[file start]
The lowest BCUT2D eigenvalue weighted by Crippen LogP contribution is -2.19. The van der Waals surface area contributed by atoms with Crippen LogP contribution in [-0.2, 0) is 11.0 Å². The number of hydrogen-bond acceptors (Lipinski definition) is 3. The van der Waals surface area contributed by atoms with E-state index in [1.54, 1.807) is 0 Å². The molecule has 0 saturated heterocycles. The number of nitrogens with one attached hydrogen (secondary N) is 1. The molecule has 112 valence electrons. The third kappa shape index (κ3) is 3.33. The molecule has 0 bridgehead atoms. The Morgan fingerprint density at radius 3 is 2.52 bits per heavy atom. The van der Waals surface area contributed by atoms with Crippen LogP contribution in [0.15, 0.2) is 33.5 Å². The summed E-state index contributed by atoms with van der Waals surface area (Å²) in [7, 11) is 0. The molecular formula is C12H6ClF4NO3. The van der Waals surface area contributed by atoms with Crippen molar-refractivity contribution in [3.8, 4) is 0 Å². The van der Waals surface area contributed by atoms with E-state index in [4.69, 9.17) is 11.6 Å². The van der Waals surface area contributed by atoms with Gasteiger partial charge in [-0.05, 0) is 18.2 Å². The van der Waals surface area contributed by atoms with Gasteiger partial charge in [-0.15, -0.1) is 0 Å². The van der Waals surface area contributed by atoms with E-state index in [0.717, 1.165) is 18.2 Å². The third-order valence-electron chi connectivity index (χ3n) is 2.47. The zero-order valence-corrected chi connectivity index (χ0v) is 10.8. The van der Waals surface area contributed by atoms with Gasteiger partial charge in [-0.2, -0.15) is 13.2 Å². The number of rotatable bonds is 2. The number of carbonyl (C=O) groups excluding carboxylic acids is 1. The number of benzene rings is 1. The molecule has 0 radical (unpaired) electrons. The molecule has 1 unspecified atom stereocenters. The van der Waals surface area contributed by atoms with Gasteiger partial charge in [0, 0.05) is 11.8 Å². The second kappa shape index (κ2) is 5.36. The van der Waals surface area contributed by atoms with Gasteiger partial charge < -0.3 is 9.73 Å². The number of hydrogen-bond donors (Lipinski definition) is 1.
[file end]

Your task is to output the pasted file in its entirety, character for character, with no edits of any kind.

The lowest BCUT2D eigenvalue weighted by Crippen LogP contribution is -2.19. The van der Waals surface area contributed by atoms with Crippen LogP contribution in [-0.2, 0) is 11.0 Å². The number of hydrogen-bond acceptors (Lipinski definition) is 3. The van der Waals surface area contributed by atoms with E-state index in [1.54, 1.807) is 0 Å². The molecule has 0 saturated heterocycles. The number of nitrogens with one attached hydrogen (secondary N) is 1. The molecule has 112 valence electrons. The third kappa shape index (κ3) is 3.33. The molecule has 0 bridgehead atoms. The Morgan fingerprint density at radius 3 is 2.52 bits per heavy atom. The van der Waals surface area contributed by atoms with Crippen LogP contribution in [0.15, 0.2) is 33.5 Å². The summed E-state index contributed by atoms with van der Waals surface area (Å²) in [7, 11) is 0. The molecular formula is C12H6ClF4NO3. The van der Waals surface area contributed by atoms with Crippen molar-refractivity contribution in [3.8, 4) is 0 Å². The van der Waals surface area contributed by atoms with E-state index in [4.69, 9.17) is 11.6 Å². The van der Waals surface area contributed by atoms with Gasteiger partial charge in [-0.05, 0) is 18.2 Å². The van der Waals surface area contributed by atoms with Gasteiger partial charge in [-0.15, -0.1) is 0 Å². The van der Waals surface area contributed by atoms with E-state index in [0.717, 1.165) is 18.2 Å². The third-order valence-electron chi connectivity index (χ3n) is 2.47. The zero-order valence-corrected chi connectivity index (χ0v) is 10.8. The van der Waals surface area contributed by atoms with Gasteiger partial charge in [-0.2, -0.15) is 13.2 Å². The number of rotatable bonds is 2. The number of carbonyl (C=O) groups excluding carboxylic acids is 1. The number of benzene rings is 1. The molecule has 0 radical (unpaired) electrons. The molecule has 1 unspecified atom stereocenters. The van der Waals surface area contributed by atoms with Gasteiger partial charge in [0, 0.05) is 11.8 Å². The second kappa shape index (κ2) is 5.36. The van der Waals surface area contributed by atoms with Gasteiger partial charge < -0.3 is 9.73 Å². The number of hydrogen-bond donors (Lipinski definition) is 1.